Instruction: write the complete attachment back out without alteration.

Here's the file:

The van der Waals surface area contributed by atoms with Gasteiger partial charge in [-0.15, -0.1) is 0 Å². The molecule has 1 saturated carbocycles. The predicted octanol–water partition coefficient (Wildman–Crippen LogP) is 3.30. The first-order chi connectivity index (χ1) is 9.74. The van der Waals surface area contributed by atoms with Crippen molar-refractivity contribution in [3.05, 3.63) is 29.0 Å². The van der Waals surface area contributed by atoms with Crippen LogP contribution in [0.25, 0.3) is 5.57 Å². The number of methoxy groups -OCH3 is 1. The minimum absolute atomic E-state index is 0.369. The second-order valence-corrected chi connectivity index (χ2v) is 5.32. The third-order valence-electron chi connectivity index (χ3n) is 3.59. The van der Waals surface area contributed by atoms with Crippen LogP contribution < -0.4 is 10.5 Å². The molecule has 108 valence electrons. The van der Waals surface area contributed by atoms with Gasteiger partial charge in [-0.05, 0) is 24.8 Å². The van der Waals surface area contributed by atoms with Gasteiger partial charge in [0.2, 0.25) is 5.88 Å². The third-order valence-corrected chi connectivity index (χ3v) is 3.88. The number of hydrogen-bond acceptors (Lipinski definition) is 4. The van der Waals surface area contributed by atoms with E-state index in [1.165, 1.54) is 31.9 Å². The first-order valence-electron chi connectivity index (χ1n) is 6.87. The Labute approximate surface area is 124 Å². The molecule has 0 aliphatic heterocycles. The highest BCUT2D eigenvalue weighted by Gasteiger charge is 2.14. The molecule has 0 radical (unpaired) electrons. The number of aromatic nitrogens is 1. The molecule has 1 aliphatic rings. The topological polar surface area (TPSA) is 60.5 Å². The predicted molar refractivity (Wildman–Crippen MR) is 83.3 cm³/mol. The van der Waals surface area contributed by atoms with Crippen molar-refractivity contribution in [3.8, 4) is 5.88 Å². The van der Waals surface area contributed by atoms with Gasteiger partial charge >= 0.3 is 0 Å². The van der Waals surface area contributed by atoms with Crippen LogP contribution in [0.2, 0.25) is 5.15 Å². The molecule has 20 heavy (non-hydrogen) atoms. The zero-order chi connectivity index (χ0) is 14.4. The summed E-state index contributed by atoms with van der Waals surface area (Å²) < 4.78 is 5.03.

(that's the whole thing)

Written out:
The van der Waals surface area contributed by atoms with Gasteiger partial charge in [-0.15, -0.1) is 0 Å². The molecule has 1 saturated carbocycles. The predicted octanol–water partition coefficient (Wildman–Crippen LogP) is 3.30. The first-order chi connectivity index (χ1) is 9.74. The van der Waals surface area contributed by atoms with Crippen molar-refractivity contribution in [3.05, 3.63) is 29.0 Å². The van der Waals surface area contributed by atoms with Crippen LogP contribution in [0.25, 0.3) is 5.57 Å². The number of methoxy groups -OCH3 is 1. The minimum absolute atomic E-state index is 0.369. The second-order valence-corrected chi connectivity index (χ2v) is 5.32. The third-order valence-electron chi connectivity index (χ3n) is 3.59. The van der Waals surface area contributed by atoms with Crippen LogP contribution < -0.4 is 10.5 Å². The molecule has 108 valence electrons. The van der Waals surface area contributed by atoms with Gasteiger partial charge in [-0.05, 0) is 24.8 Å². The van der Waals surface area contributed by atoms with Gasteiger partial charge in [0.2, 0.25) is 5.88 Å². The third-order valence-corrected chi connectivity index (χ3v) is 3.88. The number of hydrogen-bond acceptors (Lipinski definition) is 4. The van der Waals surface area contributed by atoms with E-state index in [1.165, 1.54) is 31.9 Å². The first-order valence-electron chi connectivity index (χ1n) is 6.87. The Labute approximate surface area is 124 Å². The molecule has 0 aliphatic heterocycles. The highest BCUT2D eigenvalue weighted by Gasteiger charge is 2.14. The molecule has 0 radical (unpaired) electrons. The number of aromatic nitrogens is 1. The molecule has 1 aliphatic rings. The topological polar surface area (TPSA) is 60.5 Å². The predicted molar refractivity (Wildman–Crippen MR) is 83.3 cm³/mol. The van der Waals surface area contributed by atoms with Crippen molar-refractivity contribution in [3.8, 4) is 5.88 Å². The van der Waals surface area contributed by atoms with Gasteiger partial charge >= 0.3 is 0 Å². The van der Waals surface area contributed by atoms with Crippen LogP contribution in [0.2, 0.25) is 5.15 Å². The molecule has 20 heavy (non-hydrogen) atoms. The zero-order chi connectivity index (χ0) is 14.4. The summed E-state index contributed by atoms with van der Waals surface area (Å²) < 4.78 is 5.03.